On the eve of a battle that changed Scotland’s history, a bizarre incident was a horrifying omen of the slaughter to follow. On 15 April 1746 at Culloden Moor in the Highlands, British troops prepared to engage the army of Charles Edward, the Stuart prince who sought to recover the British throne.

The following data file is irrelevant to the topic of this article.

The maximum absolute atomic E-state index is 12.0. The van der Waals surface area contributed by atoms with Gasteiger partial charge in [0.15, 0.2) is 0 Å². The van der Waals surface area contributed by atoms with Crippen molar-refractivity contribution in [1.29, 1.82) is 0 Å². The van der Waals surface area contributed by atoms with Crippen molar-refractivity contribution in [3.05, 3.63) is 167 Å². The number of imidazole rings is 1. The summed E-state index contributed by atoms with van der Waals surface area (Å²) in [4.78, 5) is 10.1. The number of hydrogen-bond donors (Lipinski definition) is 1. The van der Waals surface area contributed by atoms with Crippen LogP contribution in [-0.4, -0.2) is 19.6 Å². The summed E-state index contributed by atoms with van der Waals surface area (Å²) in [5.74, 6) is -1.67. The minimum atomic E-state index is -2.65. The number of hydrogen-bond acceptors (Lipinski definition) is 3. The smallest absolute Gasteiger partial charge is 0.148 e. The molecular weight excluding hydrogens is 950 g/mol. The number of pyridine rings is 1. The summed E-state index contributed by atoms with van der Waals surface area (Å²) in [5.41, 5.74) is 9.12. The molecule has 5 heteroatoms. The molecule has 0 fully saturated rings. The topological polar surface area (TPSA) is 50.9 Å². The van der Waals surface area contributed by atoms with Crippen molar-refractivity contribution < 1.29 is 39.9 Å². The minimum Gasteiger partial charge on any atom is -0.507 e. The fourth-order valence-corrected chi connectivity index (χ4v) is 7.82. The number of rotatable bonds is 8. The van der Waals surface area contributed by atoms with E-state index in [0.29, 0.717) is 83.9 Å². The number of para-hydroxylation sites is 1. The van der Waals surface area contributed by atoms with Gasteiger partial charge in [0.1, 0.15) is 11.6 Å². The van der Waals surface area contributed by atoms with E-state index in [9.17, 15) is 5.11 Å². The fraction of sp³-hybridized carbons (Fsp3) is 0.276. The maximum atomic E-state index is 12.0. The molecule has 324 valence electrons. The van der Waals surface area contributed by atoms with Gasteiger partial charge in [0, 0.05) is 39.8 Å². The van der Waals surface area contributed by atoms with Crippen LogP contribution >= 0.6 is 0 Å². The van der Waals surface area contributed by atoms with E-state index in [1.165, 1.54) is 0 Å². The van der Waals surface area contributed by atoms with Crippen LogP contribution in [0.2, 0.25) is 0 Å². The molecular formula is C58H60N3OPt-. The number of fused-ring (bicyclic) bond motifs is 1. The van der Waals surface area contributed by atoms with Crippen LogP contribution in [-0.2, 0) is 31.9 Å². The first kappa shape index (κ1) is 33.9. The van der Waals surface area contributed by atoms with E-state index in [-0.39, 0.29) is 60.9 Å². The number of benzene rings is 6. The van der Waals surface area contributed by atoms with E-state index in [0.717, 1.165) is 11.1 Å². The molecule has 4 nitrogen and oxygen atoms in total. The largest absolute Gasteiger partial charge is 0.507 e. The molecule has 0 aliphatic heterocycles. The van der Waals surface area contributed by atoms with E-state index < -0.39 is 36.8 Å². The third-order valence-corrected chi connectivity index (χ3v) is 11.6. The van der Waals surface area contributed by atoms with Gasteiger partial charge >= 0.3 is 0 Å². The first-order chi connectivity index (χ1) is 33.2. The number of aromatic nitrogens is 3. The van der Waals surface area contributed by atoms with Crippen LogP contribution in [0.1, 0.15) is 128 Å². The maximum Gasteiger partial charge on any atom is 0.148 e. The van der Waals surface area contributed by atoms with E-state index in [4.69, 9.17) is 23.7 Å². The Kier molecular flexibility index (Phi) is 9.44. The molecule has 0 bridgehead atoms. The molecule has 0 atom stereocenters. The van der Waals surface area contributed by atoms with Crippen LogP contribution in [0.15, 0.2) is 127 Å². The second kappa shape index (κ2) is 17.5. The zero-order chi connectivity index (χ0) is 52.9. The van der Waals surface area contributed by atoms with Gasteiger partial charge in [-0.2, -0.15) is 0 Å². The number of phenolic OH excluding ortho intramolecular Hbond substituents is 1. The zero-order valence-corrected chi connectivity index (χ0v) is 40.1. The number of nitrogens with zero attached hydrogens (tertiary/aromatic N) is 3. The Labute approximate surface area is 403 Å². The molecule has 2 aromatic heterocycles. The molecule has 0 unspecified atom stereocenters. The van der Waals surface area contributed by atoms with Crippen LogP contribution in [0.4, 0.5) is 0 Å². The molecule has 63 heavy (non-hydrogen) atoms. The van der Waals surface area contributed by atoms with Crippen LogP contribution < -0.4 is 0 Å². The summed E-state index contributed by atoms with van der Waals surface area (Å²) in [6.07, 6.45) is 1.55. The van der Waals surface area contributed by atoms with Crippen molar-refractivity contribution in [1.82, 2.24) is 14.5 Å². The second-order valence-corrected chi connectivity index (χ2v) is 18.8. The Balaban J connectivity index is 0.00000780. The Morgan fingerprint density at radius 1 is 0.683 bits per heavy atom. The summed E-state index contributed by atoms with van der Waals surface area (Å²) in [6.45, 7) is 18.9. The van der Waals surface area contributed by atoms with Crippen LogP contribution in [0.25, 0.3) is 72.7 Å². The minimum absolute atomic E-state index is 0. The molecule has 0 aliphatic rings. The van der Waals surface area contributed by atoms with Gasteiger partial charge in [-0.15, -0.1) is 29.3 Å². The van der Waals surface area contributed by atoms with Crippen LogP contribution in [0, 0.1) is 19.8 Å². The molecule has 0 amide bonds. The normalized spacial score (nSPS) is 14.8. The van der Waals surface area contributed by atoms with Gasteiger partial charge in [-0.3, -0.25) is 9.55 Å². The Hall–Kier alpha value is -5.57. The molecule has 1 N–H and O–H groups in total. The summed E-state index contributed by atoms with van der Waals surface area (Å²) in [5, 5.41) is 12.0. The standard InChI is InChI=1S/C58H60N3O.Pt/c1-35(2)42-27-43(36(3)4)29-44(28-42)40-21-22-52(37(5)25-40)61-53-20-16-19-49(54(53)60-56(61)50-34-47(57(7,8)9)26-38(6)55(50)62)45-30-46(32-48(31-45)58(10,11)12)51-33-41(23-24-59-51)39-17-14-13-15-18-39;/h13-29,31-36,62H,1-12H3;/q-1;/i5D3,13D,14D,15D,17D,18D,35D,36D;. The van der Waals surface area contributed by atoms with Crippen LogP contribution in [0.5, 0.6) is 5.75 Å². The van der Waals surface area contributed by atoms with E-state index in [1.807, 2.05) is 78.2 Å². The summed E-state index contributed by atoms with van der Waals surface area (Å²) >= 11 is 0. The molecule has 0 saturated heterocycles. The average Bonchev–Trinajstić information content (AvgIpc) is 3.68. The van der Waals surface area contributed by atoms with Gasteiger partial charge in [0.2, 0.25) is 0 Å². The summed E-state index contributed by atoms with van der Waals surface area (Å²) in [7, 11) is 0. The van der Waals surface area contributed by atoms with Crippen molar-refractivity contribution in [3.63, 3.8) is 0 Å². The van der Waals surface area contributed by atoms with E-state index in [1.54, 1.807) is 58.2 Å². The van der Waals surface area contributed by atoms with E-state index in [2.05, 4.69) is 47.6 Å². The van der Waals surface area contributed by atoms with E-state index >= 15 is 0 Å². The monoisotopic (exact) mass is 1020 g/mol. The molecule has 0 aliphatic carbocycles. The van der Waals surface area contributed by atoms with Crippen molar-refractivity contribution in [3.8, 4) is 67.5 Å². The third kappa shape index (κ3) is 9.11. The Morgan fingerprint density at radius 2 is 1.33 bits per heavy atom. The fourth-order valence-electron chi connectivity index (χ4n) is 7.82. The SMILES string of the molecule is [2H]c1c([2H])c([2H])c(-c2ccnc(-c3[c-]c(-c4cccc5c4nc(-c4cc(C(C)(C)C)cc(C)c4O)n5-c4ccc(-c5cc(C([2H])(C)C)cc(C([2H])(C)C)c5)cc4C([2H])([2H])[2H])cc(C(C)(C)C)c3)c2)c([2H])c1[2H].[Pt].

At the Scottish camp that night the air was suddenly filled with spine-chilling screams, and the troops saw a monstrous, harpy-like apparition hovering overhead. It resembled a great bird with leathery bat-like wings, burning red eyes – and the head of man. Later dubbed the skree, the creature seems to have been more than just a pre-battle hallucination. A reliable eyewitness was Lord George Murray, a general renowned for his level-headedness. The horrendous apparition eventually departed and was never seen again. The next day’s battle brought disaster for the Scots – with the skree had gone the hopes of the Young Pretender and the Stuart dynasty.

 

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